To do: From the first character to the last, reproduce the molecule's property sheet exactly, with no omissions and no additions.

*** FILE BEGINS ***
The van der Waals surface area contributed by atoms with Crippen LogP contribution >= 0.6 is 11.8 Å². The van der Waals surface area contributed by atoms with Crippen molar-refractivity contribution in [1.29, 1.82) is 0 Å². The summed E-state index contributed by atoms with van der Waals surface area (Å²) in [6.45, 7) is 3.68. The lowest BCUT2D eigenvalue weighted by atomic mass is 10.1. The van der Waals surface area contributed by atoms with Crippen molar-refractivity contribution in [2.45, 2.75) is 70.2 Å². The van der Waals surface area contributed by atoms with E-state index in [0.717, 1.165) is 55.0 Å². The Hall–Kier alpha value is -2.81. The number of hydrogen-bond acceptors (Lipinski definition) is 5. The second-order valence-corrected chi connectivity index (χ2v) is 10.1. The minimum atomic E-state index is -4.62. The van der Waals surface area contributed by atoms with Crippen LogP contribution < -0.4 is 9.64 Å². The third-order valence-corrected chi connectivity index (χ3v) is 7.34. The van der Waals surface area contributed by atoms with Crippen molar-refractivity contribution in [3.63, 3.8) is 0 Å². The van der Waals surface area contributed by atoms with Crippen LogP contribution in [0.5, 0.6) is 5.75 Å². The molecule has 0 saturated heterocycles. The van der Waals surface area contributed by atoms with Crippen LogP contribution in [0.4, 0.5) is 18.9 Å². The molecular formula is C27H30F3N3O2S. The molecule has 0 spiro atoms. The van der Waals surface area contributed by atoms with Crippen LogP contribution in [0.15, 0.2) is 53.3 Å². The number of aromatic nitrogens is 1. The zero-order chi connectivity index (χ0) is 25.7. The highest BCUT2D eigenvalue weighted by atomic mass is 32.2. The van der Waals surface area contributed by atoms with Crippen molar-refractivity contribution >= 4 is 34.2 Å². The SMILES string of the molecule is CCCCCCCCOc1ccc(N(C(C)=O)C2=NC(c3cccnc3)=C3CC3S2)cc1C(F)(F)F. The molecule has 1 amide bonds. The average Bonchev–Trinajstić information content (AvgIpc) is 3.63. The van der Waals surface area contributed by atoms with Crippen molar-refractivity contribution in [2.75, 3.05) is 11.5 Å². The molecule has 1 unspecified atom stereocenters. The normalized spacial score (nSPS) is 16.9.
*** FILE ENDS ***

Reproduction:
The van der Waals surface area contributed by atoms with Crippen LogP contribution >= 0.6 is 11.8 Å². The van der Waals surface area contributed by atoms with Crippen molar-refractivity contribution in [1.29, 1.82) is 0 Å². The summed E-state index contributed by atoms with van der Waals surface area (Å²) in [6.45, 7) is 3.68. The lowest BCUT2D eigenvalue weighted by atomic mass is 10.1. The van der Waals surface area contributed by atoms with Crippen molar-refractivity contribution in [2.45, 2.75) is 70.2 Å². The van der Waals surface area contributed by atoms with E-state index in [0.717, 1.165) is 55.0 Å². The Hall–Kier alpha value is -2.81. The number of hydrogen-bond acceptors (Lipinski definition) is 5. The second-order valence-corrected chi connectivity index (χ2v) is 10.1. The minimum atomic E-state index is -4.62. The van der Waals surface area contributed by atoms with Crippen LogP contribution < -0.4 is 9.64 Å². The third-order valence-corrected chi connectivity index (χ3v) is 7.34. The van der Waals surface area contributed by atoms with Crippen molar-refractivity contribution in [3.63, 3.8) is 0 Å². The van der Waals surface area contributed by atoms with Crippen LogP contribution in [0.5, 0.6) is 5.75 Å². The molecule has 0 saturated heterocycles. The van der Waals surface area contributed by atoms with Crippen LogP contribution in [0.4, 0.5) is 18.9 Å². The molecular formula is C27H30F3N3O2S. The molecule has 0 spiro atoms. The van der Waals surface area contributed by atoms with Crippen LogP contribution in [0.15, 0.2) is 53.3 Å². The number of aromatic nitrogens is 1. The zero-order chi connectivity index (χ0) is 25.7. The highest BCUT2D eigenvalue weighted by atomic mass is 32.2. The van der Waals surface area contributed by atoms with Crippen molar-refractivity contribution >= 4 is 34.2 Å². The SMILES string of the molecule is CCCCCCCCOc1ccc(N(C(C)=O)C2=NC(c3cccnc3)=C3CC3S2)cc1C(F)(F)F. The molecule has 1 amide bonds. The average Bonchev–Trinajstić information content (AvgIpc) is 3.63. The van der Waals surface area contributed by atoms with Crippen molar-refractivity contribution in [2.75, 3.05) is 11.5 Å². The molecule has 1 unspecified atom stereocenters. The normalized spacial score (nSPS) is 16.9.